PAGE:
The famous quote “work hard in silence, let success be your noise” is tailored- fit for the 23-year old young filmmaker Aaron Matthew Orbase.
Fondly called by his friends “Mao,” he considers himself a late-bloomer when it comes to filmmaking. After finishing his secondary education, he was totally clueless about what to pursue in college. All he knew was he really loves taking photos, that’s it.
Maybe, destiny has its own way of showing what’s really meant for him until he found himself enrolling at the Multimedia Arts program at De La Salle Lipa where he started to unlock his full potential in photography and eventually ventured into filmmaking. Thanks to Gilberto Mejillano Jr. or commonly known as “Gibo,” who served as his first mentor, he learned the different techniques and processes both in photography and filmmaking.
“Nang mabili ko ang unang lens na gusto ko, sabi ko, naku, dahil dito makakagawa na ako ng pelikula! Makakapag bokeh-bokeh na ako! Tapos ayun, sinubukan kong sumulat ng kwento at isinalin ito sa pamamagitan ng film,” Mao happily recalled.
“Sabi pa ng isang propesor ko dati na si Direk Jaq Santos, kapag gumagawa ka ng pelikula, SHOW! DON’T TELL! Kasi totoo nga naman! Bakit ka pa gumawa ng pelikula kung puro sinasabi mo lang. Iba kasi yung sabi kesa sa ginagawa.”
Mao is lucky to be surrounded by mentors and friends who guided him to become a great storyteller, but mind you, his journey towards his first film was full of challenges.
Being the ‘happy-go-lucky’ student that he was, Mao was motivated to direct a film entitled “Huli” to prove to himself and to the people who don’t believe that he can be a good filmmaker and storyteller. Equipped with the right mindset and clear vision, he believes that anything is attainable.
“Nung college kasi ako, wala ako masyadong magandang grado. Pasa pero medyo lang. Tapos ayon, bago pa man ako grumadweyt ay gusto ko sanang makapag-iwan ako ng alaala sa institusyon namin. Kaya naman, nagpasya ako na gumawa ng pelikula.”
His film “Huli” circles in the story of Carlo and Fernand. Two different individuals with different personalities. Carlo, is a freelance graphic designer who had to support and take care of his brother Fernand who has special needs. The story paints Carlo’s struggles in balancing his studies, work and family duties. His film will teach you that there will be moments that we tend to be overwhelmed with the things coming our way that we forget the blessings we receive. We forget to give praises to our Supreme Creator. It might not always seem to be good days but we can always look at it in a positive way. Who knows, it might just be another blessing in disguise?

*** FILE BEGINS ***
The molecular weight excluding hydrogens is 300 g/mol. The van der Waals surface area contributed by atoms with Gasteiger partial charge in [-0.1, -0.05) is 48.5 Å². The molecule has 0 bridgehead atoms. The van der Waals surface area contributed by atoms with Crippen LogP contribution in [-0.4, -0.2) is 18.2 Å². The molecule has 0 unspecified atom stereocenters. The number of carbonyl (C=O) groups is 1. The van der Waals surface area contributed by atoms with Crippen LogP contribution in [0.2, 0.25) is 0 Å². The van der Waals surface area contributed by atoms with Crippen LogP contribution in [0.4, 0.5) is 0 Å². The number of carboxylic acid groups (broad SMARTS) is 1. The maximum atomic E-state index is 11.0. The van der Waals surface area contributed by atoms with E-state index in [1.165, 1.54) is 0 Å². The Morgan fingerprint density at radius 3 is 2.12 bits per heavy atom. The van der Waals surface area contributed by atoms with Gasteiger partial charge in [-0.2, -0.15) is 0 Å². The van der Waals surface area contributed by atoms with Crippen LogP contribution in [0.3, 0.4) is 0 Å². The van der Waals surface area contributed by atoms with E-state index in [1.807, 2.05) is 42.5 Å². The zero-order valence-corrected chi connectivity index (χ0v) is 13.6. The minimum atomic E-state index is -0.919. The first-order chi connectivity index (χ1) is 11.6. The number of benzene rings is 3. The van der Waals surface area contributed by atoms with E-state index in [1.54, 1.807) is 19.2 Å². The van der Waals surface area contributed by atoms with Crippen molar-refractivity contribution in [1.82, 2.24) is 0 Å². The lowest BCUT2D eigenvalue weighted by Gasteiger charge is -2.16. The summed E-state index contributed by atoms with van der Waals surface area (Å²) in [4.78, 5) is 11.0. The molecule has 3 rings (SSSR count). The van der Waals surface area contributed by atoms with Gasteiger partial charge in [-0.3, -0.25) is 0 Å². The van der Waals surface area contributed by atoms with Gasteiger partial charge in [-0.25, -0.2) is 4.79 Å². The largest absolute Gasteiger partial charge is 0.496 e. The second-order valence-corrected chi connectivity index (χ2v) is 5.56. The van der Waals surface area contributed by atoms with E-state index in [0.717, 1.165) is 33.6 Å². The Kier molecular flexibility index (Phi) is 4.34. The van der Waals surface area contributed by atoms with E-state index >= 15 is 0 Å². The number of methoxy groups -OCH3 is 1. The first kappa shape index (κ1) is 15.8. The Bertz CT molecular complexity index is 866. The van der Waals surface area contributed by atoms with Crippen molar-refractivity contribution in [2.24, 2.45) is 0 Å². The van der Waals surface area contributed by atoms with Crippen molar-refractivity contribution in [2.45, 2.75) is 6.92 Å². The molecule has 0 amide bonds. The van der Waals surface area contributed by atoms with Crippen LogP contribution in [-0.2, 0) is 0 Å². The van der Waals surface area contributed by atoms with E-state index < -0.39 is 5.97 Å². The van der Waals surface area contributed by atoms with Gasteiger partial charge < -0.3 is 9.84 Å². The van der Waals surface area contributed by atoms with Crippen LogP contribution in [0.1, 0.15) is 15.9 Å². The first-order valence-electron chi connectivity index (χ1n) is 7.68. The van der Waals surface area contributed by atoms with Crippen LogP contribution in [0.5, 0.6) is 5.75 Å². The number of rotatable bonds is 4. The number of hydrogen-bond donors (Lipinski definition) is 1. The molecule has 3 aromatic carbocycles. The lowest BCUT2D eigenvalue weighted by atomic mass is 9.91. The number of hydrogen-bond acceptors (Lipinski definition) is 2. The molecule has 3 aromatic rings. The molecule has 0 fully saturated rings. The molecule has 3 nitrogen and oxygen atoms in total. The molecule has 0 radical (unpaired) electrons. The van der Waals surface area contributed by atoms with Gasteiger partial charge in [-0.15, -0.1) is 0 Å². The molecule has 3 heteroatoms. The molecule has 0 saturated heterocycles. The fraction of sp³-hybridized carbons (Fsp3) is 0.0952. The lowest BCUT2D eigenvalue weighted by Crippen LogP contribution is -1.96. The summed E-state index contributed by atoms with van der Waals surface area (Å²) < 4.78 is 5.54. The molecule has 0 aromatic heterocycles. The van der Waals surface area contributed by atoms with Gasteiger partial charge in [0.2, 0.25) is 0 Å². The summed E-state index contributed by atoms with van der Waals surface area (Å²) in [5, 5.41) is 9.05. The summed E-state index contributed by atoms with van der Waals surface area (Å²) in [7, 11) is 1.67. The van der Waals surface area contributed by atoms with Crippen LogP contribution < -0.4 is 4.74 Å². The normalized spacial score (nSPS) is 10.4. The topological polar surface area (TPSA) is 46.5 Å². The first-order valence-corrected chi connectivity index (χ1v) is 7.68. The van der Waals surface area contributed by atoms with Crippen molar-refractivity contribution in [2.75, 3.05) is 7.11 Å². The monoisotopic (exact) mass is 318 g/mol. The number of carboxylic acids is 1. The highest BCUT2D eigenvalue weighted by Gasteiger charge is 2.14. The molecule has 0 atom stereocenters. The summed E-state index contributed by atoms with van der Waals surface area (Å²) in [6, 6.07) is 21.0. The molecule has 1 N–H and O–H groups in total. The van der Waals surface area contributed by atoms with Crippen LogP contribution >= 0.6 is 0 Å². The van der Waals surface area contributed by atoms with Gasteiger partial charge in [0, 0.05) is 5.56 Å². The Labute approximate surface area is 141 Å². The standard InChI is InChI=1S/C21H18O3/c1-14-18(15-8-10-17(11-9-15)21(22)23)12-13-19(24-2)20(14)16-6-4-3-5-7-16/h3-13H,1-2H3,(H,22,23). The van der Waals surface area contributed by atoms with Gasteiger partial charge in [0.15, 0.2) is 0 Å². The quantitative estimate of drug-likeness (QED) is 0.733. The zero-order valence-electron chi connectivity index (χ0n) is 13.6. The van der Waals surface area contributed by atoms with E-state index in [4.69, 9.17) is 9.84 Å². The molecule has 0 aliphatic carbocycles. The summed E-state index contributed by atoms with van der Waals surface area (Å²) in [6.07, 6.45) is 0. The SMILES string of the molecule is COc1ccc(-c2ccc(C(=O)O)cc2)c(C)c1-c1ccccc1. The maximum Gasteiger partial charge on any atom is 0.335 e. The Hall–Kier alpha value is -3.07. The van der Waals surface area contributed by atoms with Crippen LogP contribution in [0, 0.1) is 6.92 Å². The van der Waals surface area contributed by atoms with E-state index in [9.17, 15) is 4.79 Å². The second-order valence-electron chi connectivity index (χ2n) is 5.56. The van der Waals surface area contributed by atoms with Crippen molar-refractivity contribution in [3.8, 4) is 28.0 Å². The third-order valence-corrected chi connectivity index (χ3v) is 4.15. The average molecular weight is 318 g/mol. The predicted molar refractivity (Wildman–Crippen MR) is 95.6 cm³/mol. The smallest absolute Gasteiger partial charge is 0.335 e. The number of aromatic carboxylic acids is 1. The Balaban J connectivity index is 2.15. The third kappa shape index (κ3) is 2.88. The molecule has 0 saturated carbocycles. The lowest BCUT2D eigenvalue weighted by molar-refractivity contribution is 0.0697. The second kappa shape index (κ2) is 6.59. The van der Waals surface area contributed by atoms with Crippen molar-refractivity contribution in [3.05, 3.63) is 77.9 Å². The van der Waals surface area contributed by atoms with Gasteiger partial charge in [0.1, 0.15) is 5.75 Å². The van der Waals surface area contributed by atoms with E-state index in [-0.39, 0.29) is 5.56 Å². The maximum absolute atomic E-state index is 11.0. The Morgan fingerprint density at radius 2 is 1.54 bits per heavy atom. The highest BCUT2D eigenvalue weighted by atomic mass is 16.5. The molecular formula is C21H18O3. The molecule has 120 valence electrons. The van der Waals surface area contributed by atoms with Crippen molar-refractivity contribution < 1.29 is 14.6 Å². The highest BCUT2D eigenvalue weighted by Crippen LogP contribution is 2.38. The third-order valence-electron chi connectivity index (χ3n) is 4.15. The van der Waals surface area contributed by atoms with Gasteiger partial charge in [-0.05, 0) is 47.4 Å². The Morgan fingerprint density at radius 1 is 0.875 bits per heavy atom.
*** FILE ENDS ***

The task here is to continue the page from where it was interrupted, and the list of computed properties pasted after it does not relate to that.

And the lesson that he actually wants to convey to his audience transpired in his own journey as a filmmaker. Despite the fact that a lot of people have negative perceptions about him, he managed to successfully produce a film and even win Best Cinematography at the National Intercollegiate Short Film Competition (Camella Condo Homes Short Film Competition) in 2017. With the theme, “The Young Urban Minds,” Aaron Matthew emerged as one of the victors among the students from various colleges and universities nationwide who participated in the competition.
“Iniimagine ko lang dati na mailagay yung name ko sa tarpaulin sa harap ng school namin, and after winning, ayun nga, nagkatotoo ang lahat. Bukod sa pagkapanalo sa pelikula bilang Best Cinematography ay napabilang din ako sa Wall of Fame sa labas ng aming paaralan na makikita ng maraming tao. Simple man para sa iba yung ganun, pero very fulfilling para sa akin. Kung meron ka talagang puso para sa isang bagay, lahat ng iyon ay magiging makatotohanan,” Mao shared with The Film Dream.
“I dedicate my film ‘Huli’ to my family, friends, and loved ones who believed in me until the end, until I graduated from the DLSL. And for those na hindi naniwala sa ‘kin na hindi ko kaya. Basta, nagawa kong maihabol na mapapaskil sa labas ng school namin bago maka-graduate,” Mao ecstatically shared.
Upon hearing those words from Mao, I couldn’t be happier for him. On his way to prove his doubters wrong, he came across a passion for storytelling. Working as the writer, cameraman, audio man, slate man, and director of his film is no joke, and I’m glad he pulled it off with flying colors. A one-crew production is a testament to hard work and undeniable talent truly deserving of commendations.
Mao’s willpower is admirable. He is unstoppable and is excited to unfold more stories and powerful films.
“Sa tuwing makakakita ako ng mga credits sa isang film ay naiisip kong balang araw magkaroon din ako ng sarili kong pelikula na ilalaban or mapapanood sa MMFF or di kaya QC Films, Cinemalaya.”
Aaron Matthew Orbase envisions himself working on a film that will be internationally recognized in the future. He eyes to write and direct stories about human behavior to even showcase his strength in storytelling. Directing a horror film is also part of his bucket list, even if he’s quite afraid of the said genre. He sees it as a challenge worth investing in.
At 23, Mao definitely has a long way to go but no doubt, this young filmmaker will surely surprise us again with another masterpiece in the future.
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